I think it already exists to some extent, at least in France.
We have "leboncoin" which I think is similar to Craigslist. Many offers are very cheap and the software is decent, though not great. The giver has to deal with the hassle of taking pictures, making a public offer, and then coordinating with the taker; so in exchange the taker gives them a token amount of money. Seems fair. I truly think that many offers on leboncoin are put there because people want others to benefit from what they no longer need. I also think I saw some offers in the past that were fully free (listed for 1 euro, with a comment saying they are free).
Did craigslist pave the way despite becoming a cesspool of overly expensive crap and deceptively listed '$1' ads for businesses, that require you to drive 8 miles to pick it up while someone side-eyes you suspiciously from their driveway and waits for the venmo to go through?
But my experience with leboncoin in France has always been about nice people and polite conversations. Maybe there is a cultural difference?
I sometimes think that it would be great to have a more comprehensive system to facilitate giving and reusing all kinds of things across society. It would notably be great to have a system that handles storage until a taker is found, pickup/delivery, quality check, and cleaning in exchange for a small fee.
We also have that in France for furniture, it is called Emaus. You give your couch to the charity, they clean it and ensure it is in decent shape (I think they do bedbug screening) then they put it up for sale and deliver it, all for a very reasonable price. In addition it even provides jobs for people in need who might often be "noncompetitive" and unlikely to find jobs otherwise. Emaus is a charity, so they don't care: the jobs are part of the goal.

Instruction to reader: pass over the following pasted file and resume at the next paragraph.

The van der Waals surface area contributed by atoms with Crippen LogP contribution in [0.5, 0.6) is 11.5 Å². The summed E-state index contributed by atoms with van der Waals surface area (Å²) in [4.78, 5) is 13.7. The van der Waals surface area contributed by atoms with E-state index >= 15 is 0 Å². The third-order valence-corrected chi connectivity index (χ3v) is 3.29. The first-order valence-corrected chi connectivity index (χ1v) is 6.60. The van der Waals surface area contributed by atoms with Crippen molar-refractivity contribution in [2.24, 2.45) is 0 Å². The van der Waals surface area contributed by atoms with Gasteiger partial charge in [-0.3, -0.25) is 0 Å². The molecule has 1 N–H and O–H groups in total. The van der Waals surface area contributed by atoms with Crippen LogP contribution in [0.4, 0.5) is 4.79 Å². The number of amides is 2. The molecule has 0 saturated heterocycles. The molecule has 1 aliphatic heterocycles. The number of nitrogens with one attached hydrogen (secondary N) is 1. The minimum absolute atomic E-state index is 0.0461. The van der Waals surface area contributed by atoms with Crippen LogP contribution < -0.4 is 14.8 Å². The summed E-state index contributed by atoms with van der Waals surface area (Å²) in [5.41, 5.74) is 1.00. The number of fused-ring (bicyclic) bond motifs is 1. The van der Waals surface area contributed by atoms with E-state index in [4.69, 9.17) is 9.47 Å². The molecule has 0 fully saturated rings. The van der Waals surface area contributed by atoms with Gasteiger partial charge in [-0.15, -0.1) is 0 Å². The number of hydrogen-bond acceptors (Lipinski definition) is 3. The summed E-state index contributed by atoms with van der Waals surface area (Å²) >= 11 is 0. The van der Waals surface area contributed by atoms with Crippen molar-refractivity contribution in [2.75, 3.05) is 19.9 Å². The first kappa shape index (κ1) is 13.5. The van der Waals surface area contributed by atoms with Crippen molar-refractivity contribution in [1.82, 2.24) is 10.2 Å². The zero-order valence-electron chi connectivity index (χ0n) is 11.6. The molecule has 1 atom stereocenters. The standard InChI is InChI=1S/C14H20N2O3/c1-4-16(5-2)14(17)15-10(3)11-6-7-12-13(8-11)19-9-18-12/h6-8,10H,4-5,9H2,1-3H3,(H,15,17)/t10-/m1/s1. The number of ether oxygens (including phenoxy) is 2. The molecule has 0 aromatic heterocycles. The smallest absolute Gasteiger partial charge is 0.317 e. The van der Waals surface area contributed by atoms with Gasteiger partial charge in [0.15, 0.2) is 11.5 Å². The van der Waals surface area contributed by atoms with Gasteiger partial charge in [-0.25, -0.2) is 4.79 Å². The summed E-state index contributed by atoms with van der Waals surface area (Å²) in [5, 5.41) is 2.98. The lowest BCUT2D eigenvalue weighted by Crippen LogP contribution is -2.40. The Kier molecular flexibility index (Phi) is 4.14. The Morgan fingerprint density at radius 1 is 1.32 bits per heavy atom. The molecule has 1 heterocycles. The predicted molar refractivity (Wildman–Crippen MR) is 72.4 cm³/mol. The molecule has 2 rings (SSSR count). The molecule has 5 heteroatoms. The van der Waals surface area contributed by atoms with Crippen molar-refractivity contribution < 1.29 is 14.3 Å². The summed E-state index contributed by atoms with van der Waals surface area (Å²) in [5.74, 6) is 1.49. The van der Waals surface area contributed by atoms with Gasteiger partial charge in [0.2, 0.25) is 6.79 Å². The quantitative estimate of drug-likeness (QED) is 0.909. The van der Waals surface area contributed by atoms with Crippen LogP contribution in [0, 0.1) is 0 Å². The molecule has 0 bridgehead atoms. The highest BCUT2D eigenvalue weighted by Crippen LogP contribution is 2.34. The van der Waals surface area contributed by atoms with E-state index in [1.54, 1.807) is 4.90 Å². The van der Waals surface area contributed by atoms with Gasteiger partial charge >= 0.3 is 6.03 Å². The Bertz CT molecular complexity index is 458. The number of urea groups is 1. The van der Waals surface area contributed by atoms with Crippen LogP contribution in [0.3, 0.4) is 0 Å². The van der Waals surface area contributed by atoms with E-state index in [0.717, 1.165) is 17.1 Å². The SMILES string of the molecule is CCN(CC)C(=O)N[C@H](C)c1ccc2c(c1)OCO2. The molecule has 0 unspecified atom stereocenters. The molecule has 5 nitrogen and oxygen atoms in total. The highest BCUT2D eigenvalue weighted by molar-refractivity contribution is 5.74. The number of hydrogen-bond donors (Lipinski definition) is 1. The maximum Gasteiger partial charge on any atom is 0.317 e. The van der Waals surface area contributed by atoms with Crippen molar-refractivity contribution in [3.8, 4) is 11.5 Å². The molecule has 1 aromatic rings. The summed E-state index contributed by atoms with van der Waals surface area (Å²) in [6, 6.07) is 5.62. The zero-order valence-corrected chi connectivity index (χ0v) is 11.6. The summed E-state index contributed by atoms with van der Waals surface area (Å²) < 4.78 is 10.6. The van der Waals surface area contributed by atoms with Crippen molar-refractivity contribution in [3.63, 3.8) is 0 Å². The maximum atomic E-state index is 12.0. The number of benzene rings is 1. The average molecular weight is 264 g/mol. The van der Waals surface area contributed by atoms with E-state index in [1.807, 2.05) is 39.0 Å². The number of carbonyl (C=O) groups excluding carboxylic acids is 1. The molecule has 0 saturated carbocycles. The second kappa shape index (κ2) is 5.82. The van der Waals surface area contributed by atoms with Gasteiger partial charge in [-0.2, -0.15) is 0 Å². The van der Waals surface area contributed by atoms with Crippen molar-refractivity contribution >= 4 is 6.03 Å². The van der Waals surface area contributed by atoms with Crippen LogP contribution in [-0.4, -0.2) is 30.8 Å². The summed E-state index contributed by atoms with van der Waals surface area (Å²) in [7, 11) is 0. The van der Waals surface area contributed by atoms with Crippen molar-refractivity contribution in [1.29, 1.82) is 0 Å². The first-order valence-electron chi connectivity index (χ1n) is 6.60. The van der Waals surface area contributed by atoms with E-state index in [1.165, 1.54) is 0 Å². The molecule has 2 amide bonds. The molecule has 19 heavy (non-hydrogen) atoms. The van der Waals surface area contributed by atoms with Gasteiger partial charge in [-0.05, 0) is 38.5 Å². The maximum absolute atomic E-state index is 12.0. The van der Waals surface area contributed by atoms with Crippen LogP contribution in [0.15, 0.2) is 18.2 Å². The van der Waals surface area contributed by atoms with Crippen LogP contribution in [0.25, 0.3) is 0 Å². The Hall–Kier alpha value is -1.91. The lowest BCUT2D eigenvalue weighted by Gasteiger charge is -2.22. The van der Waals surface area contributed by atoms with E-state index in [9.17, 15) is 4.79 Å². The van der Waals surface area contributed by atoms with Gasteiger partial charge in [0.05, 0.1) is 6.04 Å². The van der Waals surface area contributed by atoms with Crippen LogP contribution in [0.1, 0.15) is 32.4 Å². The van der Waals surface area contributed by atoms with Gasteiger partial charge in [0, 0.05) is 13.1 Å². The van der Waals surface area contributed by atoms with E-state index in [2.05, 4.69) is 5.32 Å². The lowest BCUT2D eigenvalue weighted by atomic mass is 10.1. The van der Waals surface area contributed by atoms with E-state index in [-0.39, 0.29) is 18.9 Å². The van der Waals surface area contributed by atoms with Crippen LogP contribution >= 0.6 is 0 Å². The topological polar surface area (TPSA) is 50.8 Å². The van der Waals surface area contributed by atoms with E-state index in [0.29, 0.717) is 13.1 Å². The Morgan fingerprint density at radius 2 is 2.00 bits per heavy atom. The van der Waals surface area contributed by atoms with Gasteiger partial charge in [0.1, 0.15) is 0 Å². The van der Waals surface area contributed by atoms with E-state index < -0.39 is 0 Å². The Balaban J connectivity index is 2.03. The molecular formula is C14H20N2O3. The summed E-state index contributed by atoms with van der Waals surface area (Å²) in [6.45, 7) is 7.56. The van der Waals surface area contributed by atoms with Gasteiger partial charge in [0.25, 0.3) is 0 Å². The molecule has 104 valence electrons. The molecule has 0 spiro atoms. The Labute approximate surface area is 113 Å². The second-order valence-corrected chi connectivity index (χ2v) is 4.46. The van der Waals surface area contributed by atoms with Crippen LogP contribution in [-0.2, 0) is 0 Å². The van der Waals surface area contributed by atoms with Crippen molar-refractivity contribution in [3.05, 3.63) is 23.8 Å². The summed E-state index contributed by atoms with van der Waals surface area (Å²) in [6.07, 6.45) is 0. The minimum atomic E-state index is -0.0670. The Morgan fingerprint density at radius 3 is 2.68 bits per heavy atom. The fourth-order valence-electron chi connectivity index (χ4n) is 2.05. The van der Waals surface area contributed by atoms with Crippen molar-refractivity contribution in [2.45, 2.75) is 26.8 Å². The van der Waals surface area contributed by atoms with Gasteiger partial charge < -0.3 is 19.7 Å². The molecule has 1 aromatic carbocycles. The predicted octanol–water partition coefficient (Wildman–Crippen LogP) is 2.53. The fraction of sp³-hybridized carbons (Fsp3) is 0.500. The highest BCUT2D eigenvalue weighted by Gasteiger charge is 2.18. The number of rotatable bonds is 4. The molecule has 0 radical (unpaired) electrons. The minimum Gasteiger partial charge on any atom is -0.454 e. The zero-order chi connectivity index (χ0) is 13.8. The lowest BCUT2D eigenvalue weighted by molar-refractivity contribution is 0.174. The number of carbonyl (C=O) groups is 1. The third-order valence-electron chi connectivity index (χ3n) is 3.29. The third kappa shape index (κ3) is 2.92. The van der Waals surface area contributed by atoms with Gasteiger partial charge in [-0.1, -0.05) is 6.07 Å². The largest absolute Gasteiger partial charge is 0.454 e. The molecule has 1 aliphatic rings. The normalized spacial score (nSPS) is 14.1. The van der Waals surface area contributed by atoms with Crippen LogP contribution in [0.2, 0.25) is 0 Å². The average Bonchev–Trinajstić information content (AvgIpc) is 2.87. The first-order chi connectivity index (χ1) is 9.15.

Their website is quite bad, there is no accessible database of items on offer and they don't even do a good job at clarifying their services and policies. So you need to go there and see for yourself.
Why don't they have a good website/app? I don't know but I can guess. Not a priority, their volunteers are often old and don't know how to code, it would take more work for each donation if they had to populate a database, everything gets sold eventually so they think better software would change nothing.
Craigslist/leboncoin is already decent software for donations where you pay the donor a few bucks for taking the time to organize the donation, and people use that software to that end. Maybe there would be benefits to an app that only organizes donations and nothing else, but the gain seems minimal.
It would make sense to have a third party simplify the logistic for a fee, and that has been done for expensive items (couchs). For it to work with smaller stuff you would probably need some economy of scale, so it might be harder to make it work. Maybe there is an opportunity there. You certainly would need good software: I might go to Emaus to see if they have a nice couch, but I won't go for a blanket if I cannot check in advance that they have a nice one.